Stop the Reddit. Stop the Facebook. Stop the Twitter and the single-tear emoji.

Stop saying Portland food and culture dies a new death with the closure of each central-city food-cart pod.

Stop saying it, because it isn't true.

The food-cart boom that began in the mid-2000s was a wondrous thing. We filled the parking lots of a flat-broke city with food—on seemingly every available surface—from wood-fired pizza to chicken-and-rice Thai.

But it's made you lazy, Portland. In your heart, you know that the best Mexican food in the area isn't at any of the 16 seemingly interchangeable burrito carts downtown. It's where it always was—amid the communities such food truly serves.

Our 2016 Cheap Eats guide to Portland's wild variety of great low-cost foods—all under $15 and mostly under $10—is devoted to finding the best food wherever it exists, at any of the 161 mini-mall restaurants and pop-up grills and, yes, food carts, from Gresham to Hillsboro, or from Vancouver to Lents.

This is not a guide to bougie $12 sandwiches, $13 hamburgers and $14 personal pizzas—although we'll still tell you where to get the very best of those.

Instead, we've tried to find the best Vietnamese and Russian and Mexican food where it actually lives—whether guisados and tacos al pastor in the back of an East Portland tienda, kick-ass Indian dosas in a Hillsboro mini-mall, pierogies amid the strip clubs of Gateway, or seemingly every variety of Southeast Asian fare in the best little strip mall on 82nd Avenue.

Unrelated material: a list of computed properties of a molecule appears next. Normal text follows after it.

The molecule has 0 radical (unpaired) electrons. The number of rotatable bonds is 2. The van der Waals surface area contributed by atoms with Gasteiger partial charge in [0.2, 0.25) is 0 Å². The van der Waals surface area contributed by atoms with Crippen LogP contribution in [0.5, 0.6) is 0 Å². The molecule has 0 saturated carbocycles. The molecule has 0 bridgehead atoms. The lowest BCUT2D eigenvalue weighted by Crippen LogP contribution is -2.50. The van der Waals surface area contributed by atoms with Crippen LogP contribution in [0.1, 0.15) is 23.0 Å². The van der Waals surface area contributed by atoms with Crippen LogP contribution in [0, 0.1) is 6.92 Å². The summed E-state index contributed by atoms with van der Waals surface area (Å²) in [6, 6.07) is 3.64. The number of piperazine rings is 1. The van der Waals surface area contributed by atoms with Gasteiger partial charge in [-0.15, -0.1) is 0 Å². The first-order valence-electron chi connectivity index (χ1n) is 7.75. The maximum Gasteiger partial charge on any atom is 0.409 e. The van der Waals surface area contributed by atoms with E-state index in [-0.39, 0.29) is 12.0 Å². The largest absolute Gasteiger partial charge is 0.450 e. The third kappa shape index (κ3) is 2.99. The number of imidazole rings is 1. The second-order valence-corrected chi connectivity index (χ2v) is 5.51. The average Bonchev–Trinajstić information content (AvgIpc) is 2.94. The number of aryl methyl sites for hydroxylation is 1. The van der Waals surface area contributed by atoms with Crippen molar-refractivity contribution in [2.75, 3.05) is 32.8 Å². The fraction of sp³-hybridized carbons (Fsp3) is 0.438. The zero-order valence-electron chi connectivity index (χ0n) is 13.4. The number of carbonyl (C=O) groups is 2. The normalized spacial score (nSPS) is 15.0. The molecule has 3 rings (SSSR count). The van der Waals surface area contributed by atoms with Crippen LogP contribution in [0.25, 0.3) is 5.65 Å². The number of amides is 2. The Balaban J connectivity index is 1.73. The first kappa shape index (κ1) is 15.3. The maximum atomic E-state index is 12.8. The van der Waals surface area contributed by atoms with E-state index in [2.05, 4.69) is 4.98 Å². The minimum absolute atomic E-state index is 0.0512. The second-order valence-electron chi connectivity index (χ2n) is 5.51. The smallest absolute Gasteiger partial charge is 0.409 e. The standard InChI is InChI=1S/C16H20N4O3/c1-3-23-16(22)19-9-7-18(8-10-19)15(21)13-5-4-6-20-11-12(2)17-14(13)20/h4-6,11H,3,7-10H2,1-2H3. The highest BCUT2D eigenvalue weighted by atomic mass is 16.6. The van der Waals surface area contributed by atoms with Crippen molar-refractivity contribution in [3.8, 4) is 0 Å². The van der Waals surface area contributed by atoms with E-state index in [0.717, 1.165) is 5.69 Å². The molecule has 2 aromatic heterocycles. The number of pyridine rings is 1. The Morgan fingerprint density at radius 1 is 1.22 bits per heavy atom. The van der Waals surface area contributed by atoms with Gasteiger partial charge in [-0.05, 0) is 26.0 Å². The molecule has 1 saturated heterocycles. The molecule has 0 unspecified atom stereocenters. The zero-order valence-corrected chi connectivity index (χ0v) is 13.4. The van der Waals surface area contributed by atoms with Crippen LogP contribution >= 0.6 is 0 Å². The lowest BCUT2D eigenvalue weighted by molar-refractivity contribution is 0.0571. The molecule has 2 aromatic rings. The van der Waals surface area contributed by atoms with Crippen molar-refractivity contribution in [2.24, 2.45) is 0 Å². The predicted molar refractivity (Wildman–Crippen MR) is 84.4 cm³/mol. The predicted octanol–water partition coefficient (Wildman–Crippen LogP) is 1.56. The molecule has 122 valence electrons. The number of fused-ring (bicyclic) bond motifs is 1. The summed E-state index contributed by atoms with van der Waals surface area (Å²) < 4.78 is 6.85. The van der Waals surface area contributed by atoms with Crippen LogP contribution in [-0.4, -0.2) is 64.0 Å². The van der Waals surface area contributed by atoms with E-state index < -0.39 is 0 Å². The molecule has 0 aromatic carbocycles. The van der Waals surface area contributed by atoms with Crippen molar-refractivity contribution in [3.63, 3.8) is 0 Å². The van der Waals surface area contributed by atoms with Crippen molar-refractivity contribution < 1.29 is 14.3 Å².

But the state of the food cart remains strong—and we heartily toast our new favorites in this issue.

For the first time, we've named two Carts of the Year.

One of our favorite two carts this year is a Latin chicken cart to rule them all, in the Hawthorne Boulevard pod that arguably kicked off the entire boom.

At our other Cart of the Year, a New York-bred, Australian-trained barbecue chef serves the city's best Texas ribs in a pawn-shop parking lot that might as well be the end of a dirt road.

Portland has plenty of great food where you don't expect it—and plenty of classics you maybe never knew existed.

Here is the road map. Now get eating.

—Matthew Korfhage

Cheap Eats editor 2016